It now seems that two cases of "the super bug" have been identified at Sumter County High School in York. But officials there say they are being handled appropriately.
in September 2007. a letter was sent to parents stating that two cases of a staph infection had been identified at the school. Officials with the Sumter County Health Department confirmed it is what is called "the super bug".
"I think everything is back to normal. The children who had it area getting over it and they haven't had any new cases so far," said Deann Fleming of the
Sumter County Health Department.
Called "the super bug" because it is an infection that is resistant to the antibiotic most often used to treat staph infections, a number of cases of this have surfaced nationwide.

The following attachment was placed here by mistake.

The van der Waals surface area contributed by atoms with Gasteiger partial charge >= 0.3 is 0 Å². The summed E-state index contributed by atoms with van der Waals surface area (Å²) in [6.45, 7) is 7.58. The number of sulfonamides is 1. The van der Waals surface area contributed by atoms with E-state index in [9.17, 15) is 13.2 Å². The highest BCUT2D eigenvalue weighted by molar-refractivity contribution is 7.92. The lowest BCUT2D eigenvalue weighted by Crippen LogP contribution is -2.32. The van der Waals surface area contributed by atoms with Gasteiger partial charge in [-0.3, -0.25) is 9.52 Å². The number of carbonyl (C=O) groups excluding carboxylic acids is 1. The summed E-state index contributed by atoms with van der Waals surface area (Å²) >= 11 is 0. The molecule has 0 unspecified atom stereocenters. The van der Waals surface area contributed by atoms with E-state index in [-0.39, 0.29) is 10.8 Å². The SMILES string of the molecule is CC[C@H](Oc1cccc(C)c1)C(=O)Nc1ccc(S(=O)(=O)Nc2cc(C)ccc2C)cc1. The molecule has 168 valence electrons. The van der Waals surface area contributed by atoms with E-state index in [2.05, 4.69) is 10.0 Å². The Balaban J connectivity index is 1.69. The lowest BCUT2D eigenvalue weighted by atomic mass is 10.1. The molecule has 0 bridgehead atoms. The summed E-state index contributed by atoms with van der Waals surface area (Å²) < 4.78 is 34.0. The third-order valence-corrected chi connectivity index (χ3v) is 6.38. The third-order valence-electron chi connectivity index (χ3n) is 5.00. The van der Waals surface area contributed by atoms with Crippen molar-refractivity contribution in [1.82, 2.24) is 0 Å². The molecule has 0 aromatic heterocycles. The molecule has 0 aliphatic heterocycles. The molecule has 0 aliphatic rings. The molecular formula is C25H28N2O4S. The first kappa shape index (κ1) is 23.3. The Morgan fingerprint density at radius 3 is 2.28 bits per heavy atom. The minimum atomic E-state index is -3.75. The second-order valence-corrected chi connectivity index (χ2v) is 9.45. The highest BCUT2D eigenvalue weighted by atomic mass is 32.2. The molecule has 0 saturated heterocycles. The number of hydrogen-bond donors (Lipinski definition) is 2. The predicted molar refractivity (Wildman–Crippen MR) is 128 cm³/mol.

Some of these cases have even resulted in deaths. However, health care officials say the cases at Sumter High were able to be treated without incident.
"I think it's how the individual can respond to antibiotics that may treat it and early intervention," Fleming said.
So far, many of the cases reported for "the super bug" have involved athletes. This was also the case at Sumter High.
Health care officials say that's likely because of the close contact the athletes have during games, and afterward, in sharing things that have perhaps not been properly sanitized, such as training equipment and towels.
Fleming says symptoms of "the super bug", or other staph infections, include a wound that is getting more infected with increased redness and swelling. As for the best way to prevent the spread of it, she says that is frequent hand washing.
Meanwhile, following several weeks of treatment with antibiotics, the students who were once infected at Sumter High should improve and recover.
"If the infection is clearing up, there's no drainage from the wound," said Fleming. "They shouldn't be contagious."